Questions After Questions
But before a research project for a drug begins questions must be answered, such as: Which diseases are in urgent need of innovative treatments? and: Are new findings on the cause of the disease available? Answers to these questions must be sought in discussions with healthcare experts. The hunt for “targets”—like enzymes or receptors—then begins. Once a target is identified, researchers develop an array of compounds designed to address exactly this target. As a rule of thumb, only ten out of 10,000 synthesized compounds finally make it to the development stage; of these ten, only one will clear the final hurdle and end up on the pharmacist’s shelf. By the final stage, development of the drug will have involved investments of up to over one billion euros—counting all the failures along the way.
A Testing Time
After developing the compounds, researchers begin to investigate their efficacy. To do this, they conduct extensive tests on the compounds, primarily investigating whether they have harmful effects. Over five years generally elapse before the potential compounds have completed all the tests. Only compounds that have proved their worth in terms of efficacy and tolerance go on to the next stage of drug development.
Success Or Failure?
After testing, the compounds that have successfully passed the pre-clinical phase are initially trialed on a small group of healthy adult volunteers (test phase 1) to identify the stage when the drug takes effect and the dosage from which side-effects develop. The drug is then trialed for its efficacy, tolerance and dosage on around 100 to 500 voluntary patients (Phase 2), proposed by physicians. Large-scale trials are then conducted over several years involving hundreds, or even thousands of patients, to verify whether the previous findings can be reproduced over a larger number of patients (Phase 3). Schedules of trials on children are drawn up once all trials on adults are completed.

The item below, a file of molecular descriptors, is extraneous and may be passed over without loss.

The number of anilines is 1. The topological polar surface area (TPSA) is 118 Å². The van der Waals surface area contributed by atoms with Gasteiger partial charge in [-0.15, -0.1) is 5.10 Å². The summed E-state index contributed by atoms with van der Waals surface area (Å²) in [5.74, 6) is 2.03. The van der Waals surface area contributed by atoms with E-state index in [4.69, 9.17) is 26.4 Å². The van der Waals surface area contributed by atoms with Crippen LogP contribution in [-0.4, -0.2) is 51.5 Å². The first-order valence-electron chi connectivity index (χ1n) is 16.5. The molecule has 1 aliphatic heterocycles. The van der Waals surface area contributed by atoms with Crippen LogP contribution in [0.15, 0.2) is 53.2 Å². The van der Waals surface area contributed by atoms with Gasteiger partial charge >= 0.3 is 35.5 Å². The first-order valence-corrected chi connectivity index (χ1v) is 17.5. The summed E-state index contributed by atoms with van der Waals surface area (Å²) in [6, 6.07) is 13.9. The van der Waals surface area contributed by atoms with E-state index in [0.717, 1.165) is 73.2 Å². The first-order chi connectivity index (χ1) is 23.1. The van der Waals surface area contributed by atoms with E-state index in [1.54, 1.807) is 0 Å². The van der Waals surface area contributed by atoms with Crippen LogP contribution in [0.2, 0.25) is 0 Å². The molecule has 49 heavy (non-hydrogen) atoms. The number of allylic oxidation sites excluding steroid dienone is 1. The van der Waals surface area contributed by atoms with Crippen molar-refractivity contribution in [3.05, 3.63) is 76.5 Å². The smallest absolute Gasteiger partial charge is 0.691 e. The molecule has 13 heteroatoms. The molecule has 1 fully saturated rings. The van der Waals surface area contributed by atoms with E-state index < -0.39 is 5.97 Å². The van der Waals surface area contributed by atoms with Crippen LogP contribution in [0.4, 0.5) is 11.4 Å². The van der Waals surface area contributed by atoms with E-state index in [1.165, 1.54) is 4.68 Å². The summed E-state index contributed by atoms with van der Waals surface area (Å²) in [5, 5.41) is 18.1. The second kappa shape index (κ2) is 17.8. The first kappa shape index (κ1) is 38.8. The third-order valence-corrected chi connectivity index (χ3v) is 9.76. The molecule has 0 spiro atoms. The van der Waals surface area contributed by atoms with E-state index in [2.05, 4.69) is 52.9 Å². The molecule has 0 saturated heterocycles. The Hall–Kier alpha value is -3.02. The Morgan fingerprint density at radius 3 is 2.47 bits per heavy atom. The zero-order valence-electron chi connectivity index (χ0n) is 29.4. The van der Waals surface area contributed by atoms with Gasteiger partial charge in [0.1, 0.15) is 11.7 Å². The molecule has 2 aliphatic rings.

Onto the Market
Once the efficacy of a drug has been verified, the researchers collate their results and apply for approval. To do this, they pass their research data to the Federal Institute for Drugs and Medical Devices, which examines and evaluates all trial and test results. If the Institute reaches a positive conclusion, the drug can go into industrial production and distribution, and becomes available to patients.